Insider news & Analysis in Iran

By INU Staff

INU -Every year, on October 5th World Teachers’ Day, is observed. Since 1994, this day serves to highlight awareness of the importance of the role played by teachers worldwide. In Iran, however, teachers live under the pressure of poverty, making it difficult for them to fulfill their educational duties.

The Education Ministry statistics show that some one million Iranian teachers make between $200 and $1,400 per month.
The 2014 poverty line in Tehran for a family of five stood at about $900. Teachers sometimes do not receive their salaries for several months. Iranian teachers also do not receive insurance, bonuses and other benefits. Many teachers work two or three shifts or have several jobs, which has a direct impact on the quality of their work.

Enactment of the Pay Parity Bill has been demanded by Iranian teachers, who believe it will promote their livelihoods, and give them minimum benefits and pay equal to that of other government employees.

In Iran, educators do not have the right to organize, however, they have been staging protests nationwide, over the past several years, demanding their basic rights. The regime has not responded to their demands, and security forces have harassed, repressed and imprisoned Iranian teachers. Articles 26 and 27 of the Iranian Constitution guarantee the freedom to hold protests and rallies.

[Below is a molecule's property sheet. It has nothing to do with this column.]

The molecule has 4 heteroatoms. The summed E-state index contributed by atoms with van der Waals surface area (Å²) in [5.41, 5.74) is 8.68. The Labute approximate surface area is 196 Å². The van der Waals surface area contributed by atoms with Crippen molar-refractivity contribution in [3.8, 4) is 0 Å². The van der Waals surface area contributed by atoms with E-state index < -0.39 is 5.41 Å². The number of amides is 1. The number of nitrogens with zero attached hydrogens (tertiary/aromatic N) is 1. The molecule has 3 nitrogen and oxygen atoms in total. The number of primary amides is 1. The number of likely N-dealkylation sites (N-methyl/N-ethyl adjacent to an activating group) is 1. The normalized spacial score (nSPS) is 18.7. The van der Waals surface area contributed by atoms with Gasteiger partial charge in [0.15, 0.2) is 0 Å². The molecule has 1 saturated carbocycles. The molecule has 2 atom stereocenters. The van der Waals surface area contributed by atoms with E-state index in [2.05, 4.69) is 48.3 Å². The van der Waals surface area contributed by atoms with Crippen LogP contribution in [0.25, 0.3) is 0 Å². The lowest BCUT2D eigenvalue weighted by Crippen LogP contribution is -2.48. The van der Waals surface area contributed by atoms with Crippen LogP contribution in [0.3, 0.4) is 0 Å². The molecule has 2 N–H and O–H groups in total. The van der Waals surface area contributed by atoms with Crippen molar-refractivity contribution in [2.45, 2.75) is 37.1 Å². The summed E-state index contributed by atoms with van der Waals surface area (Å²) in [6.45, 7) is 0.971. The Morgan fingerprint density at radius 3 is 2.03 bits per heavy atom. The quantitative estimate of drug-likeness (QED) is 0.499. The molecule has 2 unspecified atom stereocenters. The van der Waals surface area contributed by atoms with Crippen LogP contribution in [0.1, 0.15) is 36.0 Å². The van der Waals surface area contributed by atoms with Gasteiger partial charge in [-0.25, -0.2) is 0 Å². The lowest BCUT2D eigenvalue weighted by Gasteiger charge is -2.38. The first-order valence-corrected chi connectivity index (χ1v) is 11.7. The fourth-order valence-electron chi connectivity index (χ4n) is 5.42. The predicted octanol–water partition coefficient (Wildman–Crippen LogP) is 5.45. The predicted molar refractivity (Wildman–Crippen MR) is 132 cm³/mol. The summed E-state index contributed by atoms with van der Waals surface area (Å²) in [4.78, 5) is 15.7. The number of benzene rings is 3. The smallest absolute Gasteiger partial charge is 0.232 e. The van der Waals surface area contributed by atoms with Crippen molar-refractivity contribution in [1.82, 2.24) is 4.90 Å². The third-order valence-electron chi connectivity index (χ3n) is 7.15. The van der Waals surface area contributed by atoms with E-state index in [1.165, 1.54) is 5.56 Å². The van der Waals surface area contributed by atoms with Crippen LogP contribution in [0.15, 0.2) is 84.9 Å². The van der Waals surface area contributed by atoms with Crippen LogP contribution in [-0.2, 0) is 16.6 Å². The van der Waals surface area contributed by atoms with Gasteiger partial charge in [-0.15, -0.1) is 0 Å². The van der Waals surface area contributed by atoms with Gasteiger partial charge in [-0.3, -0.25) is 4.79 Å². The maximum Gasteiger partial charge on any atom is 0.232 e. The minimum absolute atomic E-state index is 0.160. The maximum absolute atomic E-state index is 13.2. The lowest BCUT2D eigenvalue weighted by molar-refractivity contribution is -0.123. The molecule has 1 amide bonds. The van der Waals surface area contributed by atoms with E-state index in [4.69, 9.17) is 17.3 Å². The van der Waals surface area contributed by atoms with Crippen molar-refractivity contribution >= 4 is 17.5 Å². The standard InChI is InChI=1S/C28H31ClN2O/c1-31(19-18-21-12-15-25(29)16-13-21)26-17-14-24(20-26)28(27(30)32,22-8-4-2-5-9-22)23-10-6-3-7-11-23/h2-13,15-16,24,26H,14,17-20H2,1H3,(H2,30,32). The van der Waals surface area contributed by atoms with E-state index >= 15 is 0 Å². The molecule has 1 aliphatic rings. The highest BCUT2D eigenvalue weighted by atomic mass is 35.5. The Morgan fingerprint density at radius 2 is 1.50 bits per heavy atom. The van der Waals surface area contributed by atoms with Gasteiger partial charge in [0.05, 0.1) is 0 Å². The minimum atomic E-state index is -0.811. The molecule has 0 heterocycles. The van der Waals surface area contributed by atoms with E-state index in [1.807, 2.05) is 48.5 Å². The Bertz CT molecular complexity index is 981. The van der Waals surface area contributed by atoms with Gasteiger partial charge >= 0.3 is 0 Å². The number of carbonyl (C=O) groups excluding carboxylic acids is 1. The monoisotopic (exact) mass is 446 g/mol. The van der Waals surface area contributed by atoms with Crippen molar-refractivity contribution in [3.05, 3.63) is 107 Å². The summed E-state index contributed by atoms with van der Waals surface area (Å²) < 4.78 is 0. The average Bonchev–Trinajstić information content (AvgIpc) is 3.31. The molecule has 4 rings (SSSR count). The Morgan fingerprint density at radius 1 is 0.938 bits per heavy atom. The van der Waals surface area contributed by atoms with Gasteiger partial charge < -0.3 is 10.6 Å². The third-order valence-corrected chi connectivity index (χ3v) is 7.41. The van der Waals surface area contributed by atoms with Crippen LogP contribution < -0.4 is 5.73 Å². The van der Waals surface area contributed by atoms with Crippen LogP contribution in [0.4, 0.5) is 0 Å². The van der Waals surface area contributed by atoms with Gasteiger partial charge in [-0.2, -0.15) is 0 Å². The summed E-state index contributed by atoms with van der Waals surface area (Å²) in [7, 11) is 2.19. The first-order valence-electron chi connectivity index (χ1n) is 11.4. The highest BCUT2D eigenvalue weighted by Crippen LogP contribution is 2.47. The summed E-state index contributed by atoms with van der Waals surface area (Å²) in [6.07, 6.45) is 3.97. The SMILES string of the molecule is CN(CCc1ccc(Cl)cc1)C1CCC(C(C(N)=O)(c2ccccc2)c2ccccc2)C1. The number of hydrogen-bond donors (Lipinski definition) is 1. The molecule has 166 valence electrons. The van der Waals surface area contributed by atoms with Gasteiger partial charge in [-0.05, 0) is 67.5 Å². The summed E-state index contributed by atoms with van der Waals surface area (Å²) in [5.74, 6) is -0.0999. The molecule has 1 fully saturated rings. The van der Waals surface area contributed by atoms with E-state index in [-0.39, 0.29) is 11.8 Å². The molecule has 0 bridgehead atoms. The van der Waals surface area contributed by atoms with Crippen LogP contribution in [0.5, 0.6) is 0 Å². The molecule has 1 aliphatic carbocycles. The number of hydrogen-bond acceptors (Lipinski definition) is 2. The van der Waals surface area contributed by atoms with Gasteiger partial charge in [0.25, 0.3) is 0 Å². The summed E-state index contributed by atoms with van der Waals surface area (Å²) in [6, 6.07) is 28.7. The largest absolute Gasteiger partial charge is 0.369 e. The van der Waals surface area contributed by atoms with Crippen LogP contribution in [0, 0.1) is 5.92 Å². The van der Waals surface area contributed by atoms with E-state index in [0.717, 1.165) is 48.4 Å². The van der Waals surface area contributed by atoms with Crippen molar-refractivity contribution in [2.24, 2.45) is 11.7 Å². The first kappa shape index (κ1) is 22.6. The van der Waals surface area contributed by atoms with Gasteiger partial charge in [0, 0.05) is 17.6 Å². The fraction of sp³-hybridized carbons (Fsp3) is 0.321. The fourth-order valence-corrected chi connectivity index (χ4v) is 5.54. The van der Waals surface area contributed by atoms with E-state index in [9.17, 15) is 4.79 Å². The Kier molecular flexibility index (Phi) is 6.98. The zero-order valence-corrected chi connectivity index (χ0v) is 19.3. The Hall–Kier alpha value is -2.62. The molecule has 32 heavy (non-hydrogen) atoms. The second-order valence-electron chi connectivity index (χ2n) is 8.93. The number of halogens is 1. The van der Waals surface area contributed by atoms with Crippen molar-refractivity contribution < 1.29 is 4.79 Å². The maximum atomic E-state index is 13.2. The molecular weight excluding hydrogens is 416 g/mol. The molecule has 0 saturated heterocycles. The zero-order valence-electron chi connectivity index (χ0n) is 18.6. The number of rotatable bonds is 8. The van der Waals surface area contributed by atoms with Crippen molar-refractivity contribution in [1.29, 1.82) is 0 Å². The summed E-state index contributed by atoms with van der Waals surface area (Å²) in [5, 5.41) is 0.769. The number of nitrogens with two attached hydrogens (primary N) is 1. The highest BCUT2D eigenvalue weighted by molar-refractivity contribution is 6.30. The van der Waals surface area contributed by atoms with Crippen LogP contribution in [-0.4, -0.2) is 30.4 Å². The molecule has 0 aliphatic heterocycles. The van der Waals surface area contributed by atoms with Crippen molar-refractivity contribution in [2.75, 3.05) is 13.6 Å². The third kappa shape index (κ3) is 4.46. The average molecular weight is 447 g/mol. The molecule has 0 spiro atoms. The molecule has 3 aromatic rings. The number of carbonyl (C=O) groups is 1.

On Thursday, March 10, 2017, thousands of working and retired teachers joined together in nationwide protests, demanding the release of their imprisoned colleagues, and condemning judiciary rulings against the teachers’ community.

The Ministry of Education in Iran has issued a directive on the terms and conditions for employment of teachers. This directive includes a list of chronic and persistent diseases that disqualify teachers from applying for employment.

Many items on the list relate to a teachers’ appearance. Being cross-eyed, or having facial moles or skin conditions, such as acne or eczema, are excluded from employment, as are those who suffer from infertility, cancer, bladder stones, or color blindness.

After it was published by the FARS news agency, the list was so highly criticized on social media and the online community that The Ministry of Education withdrew the circular. However, the Ministry’s spokesman admitted that for many years, teachers were being recruited based on this directive.

It is important that on World’s Teachers Day we remember the teachers of Iran, who bravely continue to educate Iran’s youth.

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